29 August 2012

Less than perfect: Harrison's Ch. 104 "Disorders of Hemoglobin"

Note: While I attempt to read the 397 chapters of Harrison's Principles of Internal Medicine, I am writing occasional reflections.

Paradoxically, some parts of our body work best when they fail under stress.
An illustrative story from my freshman year of college:

I decided to buy a wheelie chair for my (miniscule) dorm room from a student who lived 1.5 miles away. How could I transport the chair across campus when I didn't have a car?

I didn't feel like wasting an hour walking there and then walking the chair back. Instead, I elected to waste three hours dreaming up and building an alternative. I decided I would tow the chair with my bicycle by running a rope between them. The only rope I could find, though, was an Ethernet cable that was too short. I improvised, tying the cable to my bike rack and then lengthening the contraption by adding some plastic hangers as a kind of towing hitch. A friend grabbed a chair and took it for a test ride (below).

After a few modifications, the setup worked surprisingly well. So long as I didn't decelerate or turn suddenly, the chair trailed the bike by a comfortable four feet.

I bought the wheelie chair and sped it through the streets and paths of campus, dodging parked cars and drawing whistles and shouts of approval from onlookers. Two-thirds of the way through my journey, though, things went wrong. I steered my bike to the left of a bollard, and the chair instead traveled to the bollard's right. I watched helplessly as the line went taut and then snapped, pulverizing the hangers into a shower of plastic shards.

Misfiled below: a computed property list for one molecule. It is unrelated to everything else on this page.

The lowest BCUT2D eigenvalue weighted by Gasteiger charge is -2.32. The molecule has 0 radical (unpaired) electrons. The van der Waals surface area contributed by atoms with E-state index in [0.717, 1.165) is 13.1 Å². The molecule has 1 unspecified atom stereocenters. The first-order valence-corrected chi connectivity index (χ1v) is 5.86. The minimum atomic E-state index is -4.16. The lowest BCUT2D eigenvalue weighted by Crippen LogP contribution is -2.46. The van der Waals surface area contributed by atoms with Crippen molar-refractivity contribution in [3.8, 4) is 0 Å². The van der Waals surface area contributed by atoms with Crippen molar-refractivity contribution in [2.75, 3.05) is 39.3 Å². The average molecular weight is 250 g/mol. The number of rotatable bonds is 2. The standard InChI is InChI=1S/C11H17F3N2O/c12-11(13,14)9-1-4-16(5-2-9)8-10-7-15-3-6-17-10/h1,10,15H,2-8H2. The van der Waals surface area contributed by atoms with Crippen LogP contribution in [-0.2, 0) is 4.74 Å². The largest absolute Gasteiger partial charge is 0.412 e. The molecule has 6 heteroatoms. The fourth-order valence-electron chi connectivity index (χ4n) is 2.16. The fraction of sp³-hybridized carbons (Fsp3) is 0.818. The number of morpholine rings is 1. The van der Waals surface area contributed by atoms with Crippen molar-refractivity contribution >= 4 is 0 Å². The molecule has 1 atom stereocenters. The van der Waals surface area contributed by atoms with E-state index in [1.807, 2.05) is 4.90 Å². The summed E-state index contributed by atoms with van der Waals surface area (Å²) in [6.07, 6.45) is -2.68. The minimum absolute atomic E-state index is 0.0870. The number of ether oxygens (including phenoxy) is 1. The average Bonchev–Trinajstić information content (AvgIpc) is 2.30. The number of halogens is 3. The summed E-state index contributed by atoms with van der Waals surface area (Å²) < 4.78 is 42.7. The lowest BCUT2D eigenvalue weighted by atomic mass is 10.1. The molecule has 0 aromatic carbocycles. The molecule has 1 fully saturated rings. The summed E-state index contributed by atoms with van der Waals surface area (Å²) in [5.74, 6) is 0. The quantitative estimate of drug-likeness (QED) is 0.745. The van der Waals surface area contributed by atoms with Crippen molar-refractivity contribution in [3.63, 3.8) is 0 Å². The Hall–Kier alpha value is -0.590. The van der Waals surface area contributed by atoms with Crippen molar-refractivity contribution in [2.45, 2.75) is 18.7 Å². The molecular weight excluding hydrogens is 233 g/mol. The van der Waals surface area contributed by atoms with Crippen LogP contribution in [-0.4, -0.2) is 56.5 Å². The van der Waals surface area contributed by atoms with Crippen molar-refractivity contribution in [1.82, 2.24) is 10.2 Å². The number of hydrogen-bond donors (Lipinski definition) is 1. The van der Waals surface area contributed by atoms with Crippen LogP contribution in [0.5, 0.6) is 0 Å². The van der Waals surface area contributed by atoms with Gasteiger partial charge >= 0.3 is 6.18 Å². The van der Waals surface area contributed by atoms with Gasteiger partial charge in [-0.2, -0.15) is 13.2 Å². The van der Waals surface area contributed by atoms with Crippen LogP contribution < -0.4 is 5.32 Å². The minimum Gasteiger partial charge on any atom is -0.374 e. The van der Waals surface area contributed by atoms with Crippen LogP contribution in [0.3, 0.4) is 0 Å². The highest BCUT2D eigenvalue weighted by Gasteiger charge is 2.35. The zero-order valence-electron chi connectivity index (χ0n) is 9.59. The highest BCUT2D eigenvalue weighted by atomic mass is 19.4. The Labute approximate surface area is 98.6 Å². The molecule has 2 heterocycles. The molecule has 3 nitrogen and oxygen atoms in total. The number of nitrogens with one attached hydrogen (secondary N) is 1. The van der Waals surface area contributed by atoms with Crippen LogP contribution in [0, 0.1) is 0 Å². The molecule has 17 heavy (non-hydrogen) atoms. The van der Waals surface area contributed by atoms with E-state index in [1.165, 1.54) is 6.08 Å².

While cleaning up the mess, I realized with a shudder that my originally-intended design (a simple rope connecting chair to bike) could have seriously injured me. The plastic hangers had dissipated the tremendous shock by shattering and by disconnecting my bike from the chair. Had nothing been there to absorb the shock, my bike would have been flipped backwards, throwing me onto the cement headfirst and onto my back. Oddly enough, my design flaw saved me.
A similar phenomenon, of the "useful design flaw," underlies some of the disorders of hemoglobin. Hemoglobin is the critical enzyme in our red blood cells that carries oxygen to our tissues and carries carbon dioxide to our lungs. Hemoglobin disorders such as sickle-cell trait and thalassemia minor are particularly prevalent in areas endemic to malaria, and for good reason. Put simply, in these diseases hemoglobin is either mutated or unevenly manufactured, weakening the red blood cell. These weak blood cells are less hospitable to infection by the parasite (Plasmodium falciparum) that causes the most lethal form of malaria. And so, for those living in areas plagued by malaria, having weak blood cells is adaptive and life-prolonging.

Examples of other helpful design flaws abound in nature. Hepatitis C and HIV replicate their genomes with significantly lower fidelity than do humans. The numerous mutations generated by these replication errors help the viruses elude our immune systems and frustrate our attempts at making a vaccine.

My classmates and I are striving to become physicians who don't make mistakes. Nature, though, doesn't have to set so high of a bar for itself. Sometimes, less than perfect is just right.